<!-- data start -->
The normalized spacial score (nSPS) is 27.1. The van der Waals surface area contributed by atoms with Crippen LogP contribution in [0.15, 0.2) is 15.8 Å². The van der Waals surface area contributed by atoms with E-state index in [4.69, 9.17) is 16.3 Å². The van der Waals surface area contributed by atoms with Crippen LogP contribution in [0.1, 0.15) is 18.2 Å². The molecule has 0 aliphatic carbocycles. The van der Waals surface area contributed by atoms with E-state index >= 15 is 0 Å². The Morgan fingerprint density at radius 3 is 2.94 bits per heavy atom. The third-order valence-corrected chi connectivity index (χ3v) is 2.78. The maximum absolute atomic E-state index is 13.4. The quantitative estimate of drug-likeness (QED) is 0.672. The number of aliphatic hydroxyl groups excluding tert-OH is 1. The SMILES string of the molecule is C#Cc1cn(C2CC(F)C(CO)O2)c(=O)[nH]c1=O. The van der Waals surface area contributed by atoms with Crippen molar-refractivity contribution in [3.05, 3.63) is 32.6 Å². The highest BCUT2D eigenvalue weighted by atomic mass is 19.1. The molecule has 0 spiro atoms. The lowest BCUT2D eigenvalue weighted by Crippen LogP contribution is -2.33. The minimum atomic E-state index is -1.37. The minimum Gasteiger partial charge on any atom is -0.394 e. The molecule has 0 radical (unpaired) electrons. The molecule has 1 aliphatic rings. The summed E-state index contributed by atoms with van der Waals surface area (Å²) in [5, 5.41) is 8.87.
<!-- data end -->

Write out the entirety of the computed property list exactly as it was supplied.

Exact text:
The normalized spacial score (nSPS) is 27.1. The van der Waals surface area contributed by atoms with Crippen LogP contribution in [0.15, 0.2) is 15.8 Å². The van der Waals surface area contributed by atoms with E-state index in [4.69, 9.17) is 16.3 Å². The van der Waals surface area contributed by atoms with Crippen LogP contribution in [0.1, 0.15) is 18.2 Å². The molecule has 0 aliphatic carbocycles. The van der Waals surface area contributed by atoms with E-state index >= 15 is 0 Å². The Morgan fingerprint density at radius 3 is 2.94 bits per heavy atom. The third-order valence-corrected chi connectivity index (χ3v) is 2.78. The maximum absolute atomic E-state index is 13.4. The quantitative estimate of drug-likeness (QED) is 0.672. The number of aliphatic hydroxyl groups excluding tert-OH is 1. The SMILES string of the molecule is C#Cc1cn(C2CC(F)C(CO)O2)c(=O)[nH]c1=O. The van der Waals surface area contributed by atoms with Crippen molar-refractivity contribution in [3.05, 3.63) is 32.6 Å². The highest BCUT2D eigenvalue weighted by atomic mass is 19.1. The molecule has 0 spiro atoms. The lowest BCUT2D eigenvalue weighted by Crippen LogP contribution is -2.33. The minimum atomic E-state index is -1.37. The minimum Gasteiger partial charge on any atom is -0.394 e. The molecule has 0 radical (unpaired) electrons. The molecule has 1 aliphatic rings. The summed E-state index contributed by atoms with van der Waals surface area (Å²) in [5, 5.41) is 8.87.